The final assessment of the degree of vulnerability of the budget to the pandemic crisis, KB Strelka analysts received 976 out of 1117 Russian cities. Three federal cities were excluded from the calculation - Moscow, St. Petersburg and Sevastopol, which are not municipalities and have a fundamentally different budget structure.

Among the largest Russian cities (with a population of over 1 million people), KB Strelka recognized Omsk, Krasnoyarsk and Volgograd as the most vulnerable to the pandemic crisis. At the same time, the most stable, from the point of view of analysts, were Voronezh, Samara and Rostov-on-Don.

Among the large cities of Russia (population from 250 thousand to 1 million), Murmansk, Sochi and Yakutsk are at risk of losing a significant part of their income due to the crisis, while Smolensk, Vologda and Tver, on the contrary, have, from the standpoint of the authors of the study, low vulnerability.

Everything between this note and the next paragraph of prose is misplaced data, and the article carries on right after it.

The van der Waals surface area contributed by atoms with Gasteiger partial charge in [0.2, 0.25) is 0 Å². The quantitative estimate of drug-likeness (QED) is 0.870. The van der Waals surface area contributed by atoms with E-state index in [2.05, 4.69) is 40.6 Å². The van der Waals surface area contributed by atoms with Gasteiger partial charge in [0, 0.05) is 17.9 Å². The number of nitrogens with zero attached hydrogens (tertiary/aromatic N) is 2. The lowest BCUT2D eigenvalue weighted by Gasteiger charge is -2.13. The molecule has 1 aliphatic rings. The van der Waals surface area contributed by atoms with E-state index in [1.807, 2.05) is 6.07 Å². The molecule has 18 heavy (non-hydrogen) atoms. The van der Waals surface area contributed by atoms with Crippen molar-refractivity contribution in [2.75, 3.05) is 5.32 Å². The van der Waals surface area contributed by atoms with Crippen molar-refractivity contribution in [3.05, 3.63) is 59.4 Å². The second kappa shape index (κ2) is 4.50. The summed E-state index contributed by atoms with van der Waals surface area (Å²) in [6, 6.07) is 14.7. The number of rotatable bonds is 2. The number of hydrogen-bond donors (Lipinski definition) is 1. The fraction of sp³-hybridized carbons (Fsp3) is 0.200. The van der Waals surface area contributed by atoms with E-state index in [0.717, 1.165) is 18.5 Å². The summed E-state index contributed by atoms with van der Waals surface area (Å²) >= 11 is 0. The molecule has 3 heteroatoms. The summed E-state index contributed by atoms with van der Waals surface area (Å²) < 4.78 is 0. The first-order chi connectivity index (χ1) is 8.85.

In the group of cities with a population of 100,000 to 250,000 people, the city budgets of Ussuriysk, Norilsk and Severodvinsk became the main outsiders in terms of strength. The strongest positions of such cities as Kaspiysk, Almetyevsk and Bataysk.

Cities outside the ranking

In addition to cities of federal significance, the ranking did not take into account three cities that received city status in 2019 and later: Beloozersky (Moscow Region), Kurchaloy (Chechnya) and Murino (Leningrad Region). This is due to the fact that the calculations use budget data for 2018. Another 135 cities (two large, 12 large, 24 medium and 97 small) were not included in the calculation and did not receive a final assessment of the degree of vulnerability of the municipal budget to the crisis, since there was not enough data on budget execution for them in open sources or the data contradicted each other (the sum of different types of income exceeds the total income).